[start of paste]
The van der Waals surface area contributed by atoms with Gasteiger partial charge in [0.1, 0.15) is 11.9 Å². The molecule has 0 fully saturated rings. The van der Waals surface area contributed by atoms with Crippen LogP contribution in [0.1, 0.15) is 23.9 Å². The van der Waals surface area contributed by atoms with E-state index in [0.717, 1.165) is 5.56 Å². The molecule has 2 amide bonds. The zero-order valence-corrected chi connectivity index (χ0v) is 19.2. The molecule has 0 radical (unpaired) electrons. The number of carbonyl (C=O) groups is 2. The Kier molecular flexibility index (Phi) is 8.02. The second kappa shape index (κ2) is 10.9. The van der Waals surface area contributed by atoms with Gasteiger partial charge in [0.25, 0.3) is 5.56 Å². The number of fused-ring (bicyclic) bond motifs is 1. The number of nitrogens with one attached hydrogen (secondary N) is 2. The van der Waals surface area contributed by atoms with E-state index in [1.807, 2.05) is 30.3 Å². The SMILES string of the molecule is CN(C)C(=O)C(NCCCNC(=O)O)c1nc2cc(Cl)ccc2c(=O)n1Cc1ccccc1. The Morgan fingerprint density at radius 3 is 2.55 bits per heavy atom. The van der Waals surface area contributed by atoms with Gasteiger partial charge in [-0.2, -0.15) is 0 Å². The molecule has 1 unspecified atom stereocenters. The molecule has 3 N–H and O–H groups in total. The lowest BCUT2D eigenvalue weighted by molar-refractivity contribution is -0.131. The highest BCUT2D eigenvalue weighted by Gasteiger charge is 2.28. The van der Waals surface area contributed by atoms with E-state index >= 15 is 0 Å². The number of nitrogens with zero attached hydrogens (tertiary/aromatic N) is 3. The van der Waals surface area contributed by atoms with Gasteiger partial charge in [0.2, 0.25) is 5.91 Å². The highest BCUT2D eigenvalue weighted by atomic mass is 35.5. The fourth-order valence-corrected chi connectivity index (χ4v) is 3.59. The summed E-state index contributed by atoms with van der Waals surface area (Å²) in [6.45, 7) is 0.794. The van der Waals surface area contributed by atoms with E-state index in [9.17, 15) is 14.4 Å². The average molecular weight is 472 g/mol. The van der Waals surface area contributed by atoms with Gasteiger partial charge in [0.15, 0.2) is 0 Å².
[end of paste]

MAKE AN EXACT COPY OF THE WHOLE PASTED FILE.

The van der Waals surface area contributed by atoms with Gasteiger partial charge in [0.1, 0.15) is 11.9 Å². The molecule has 0 fully saturated rings. The van der Waals surface area contributed by atoms with Crippen LogP contribution in [0.1, 0.15) is 23.9 Å². The van der Waals surface area contributed by atoms with E-state index in [0.717, 1.165) is 5.56 Å². The molecule has 2 amide bonds. The zero-order valence-corrected chi connectivity index (χ0v) is 19.2. The molecule has 0 radical (unpaired) electrons. The number of carbonyl (C=O) groups is 2. The Kier molecular flexibility index (Phi) is 8.02. The second kappa shape index (κ2) is 10.9. The van der Waals surface area contributed by atoms with Gasteiger partial charge in [0.25, 0.3) is 5.56 Å². The number of fused-ring (bicyclic) bond motifs is 1. The number of nitrogens with one attached hydrogen (secondary N) is 2. The van der Waals surface area contributed by atoms with E-state index in [1.807, 2.05) is 30.3 Å². The SMILES string of the molecule is CN(C)C(=O)C(NCCCNC(=O)O)c1nc2cc(Cl)ccc2c(=O)n1Cc1ccccc1. The Morgan fingerprint density at radius 3 is 2.55 bits per heavy atom. The van der Waals surface area contributed by atoms with Gasteiger partial charge in [-0.2, -0.15) is 0 Å². The molecule has 1 unspecified atom stereocenters. The molecule has 3 N–H and O–H groups in total. The lowest BCUT2D eigenvalue weighted by molar-refractivity contribution is -0.131. The highest BCUT2D eigenvalue weighted by Gasteiger charge is 2.28. The van der Waals surface area contributed by atoms with E-state index >= 15 is 0 Å². The number of nitrogens with zero attached hydrogens (tertiary/aromatic N) is 3. The van der Waals surface area contributed by atoms with Gasteiger partial charge in [0.2, 0.25) is 5.91 Å². The highest BCUT2D eigenvalue weighted by atomic mass is 35.5. The fourth-order valence-corrected chi connectivity index (χ4v) is 3.59. The summed E-state index contributed by atoms with van der Waals surface area (Å²) in [6.45, 7) is 0.794. The van der Waals surface area contributed by atoms with E-state index in [9.17, 15) is 14.4 Å². The average molecular weight is 472 g/mol. The van der Waals surface area contributed by atoms with Gasteiger partial charge in [0.15, 0.2) is 0 Å².